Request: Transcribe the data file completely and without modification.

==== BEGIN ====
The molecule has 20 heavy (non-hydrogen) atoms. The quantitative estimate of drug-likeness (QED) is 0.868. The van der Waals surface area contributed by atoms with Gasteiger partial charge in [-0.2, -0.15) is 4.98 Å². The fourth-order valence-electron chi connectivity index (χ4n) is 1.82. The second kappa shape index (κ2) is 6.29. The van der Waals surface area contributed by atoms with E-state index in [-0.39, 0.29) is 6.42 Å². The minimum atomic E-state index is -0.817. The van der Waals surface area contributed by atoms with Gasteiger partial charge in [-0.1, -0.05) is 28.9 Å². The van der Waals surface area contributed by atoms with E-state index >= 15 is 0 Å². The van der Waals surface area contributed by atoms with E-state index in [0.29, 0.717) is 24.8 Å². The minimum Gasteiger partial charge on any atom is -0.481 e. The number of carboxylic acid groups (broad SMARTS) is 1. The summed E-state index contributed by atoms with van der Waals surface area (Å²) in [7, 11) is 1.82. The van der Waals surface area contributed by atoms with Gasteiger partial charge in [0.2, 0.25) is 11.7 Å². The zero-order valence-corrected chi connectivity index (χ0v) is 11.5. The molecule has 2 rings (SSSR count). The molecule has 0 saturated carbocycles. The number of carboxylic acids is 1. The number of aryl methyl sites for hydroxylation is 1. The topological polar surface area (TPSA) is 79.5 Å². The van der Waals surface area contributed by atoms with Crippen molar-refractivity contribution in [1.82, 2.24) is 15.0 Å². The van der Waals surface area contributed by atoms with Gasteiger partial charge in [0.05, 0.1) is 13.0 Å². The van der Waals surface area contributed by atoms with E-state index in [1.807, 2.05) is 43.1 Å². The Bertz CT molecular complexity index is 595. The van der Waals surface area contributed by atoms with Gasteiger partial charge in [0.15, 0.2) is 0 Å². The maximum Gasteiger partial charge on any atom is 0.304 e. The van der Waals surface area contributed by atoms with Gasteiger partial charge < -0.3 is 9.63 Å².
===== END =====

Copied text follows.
The molecule has 20 heavy (non-hydrogen) atoms. The quantitative estimate of drug-likeness (QED) is 0.868. The van der Waals surface area contributed by atoms with Gasteiger partial charge in [-0.2, -0.15) is 4.98 Å². The fourth-order valence-electron chi connectivity index (χ4n) is 1.82. The second kappa shape index (κ2) is 6.29. The van der Waals surface area contributed by atoms with E-state index in [-0.39, 0.29) is 6.42 Å². The minimum atomic E-state index is -0.817. The van der Waals surface area contributed by atoms with Gasteiger partial charge in [-0.1, -0.05) is 28.9 Å². The van der Waals surface area contributed by atoms with E-state index >= 15 is 0 Å². The van der Waals surface area contributed by atoms with E-state index in [0.29, 0.717) is 24.8 Å². The minimum Gasteiger partial charge on any atom is -0.481 e. The number of carboxylic acid groups (broad SMARTS) is 1. The summed E-state index contributed by atoms with van der Waals surface area (Å²) in [7, 11) is 1.82. The van der Waals surface area contributed by atoms with Gasteiger partial charge in [0.2, 0.25) is 11.7 Å². The zero-order valence-corrected chi connectivity index (χ0v) is 11.5. The molecule has 2 rings (SSSR count). The molecule has 0 saturated carbocycles. The number of carboxylic acids is 1. The number of aryl methyl sites for hydroxylation is 1. The topological polar surface area (TPSA) is 79.5 Å². The van der Waals surface area contributed by atoms with Crippen molar-refractivity contribution in [1.82, 2.24) is 15.0 Å². The van der Waals surface area contributed by atoms with Gasteiger partial charge in [0.05, 0.1) is 13.0 Å². The van der Waals surface area contributed by atoms with E-state index in [1.807, 2.05) is 43.1 Å². The Bertz CT molecular complexity index is 595. The van der Waals surface area contributed by atoms with Gasteiger partial charge in [0.15, 0.2) is 0 Å². The maximum Gasteiger partial charge on any atom is 0.304 e. The van der Waals surface area contributed by atoms with Gasteiger partial charge < -0.3 is 9.63 Å².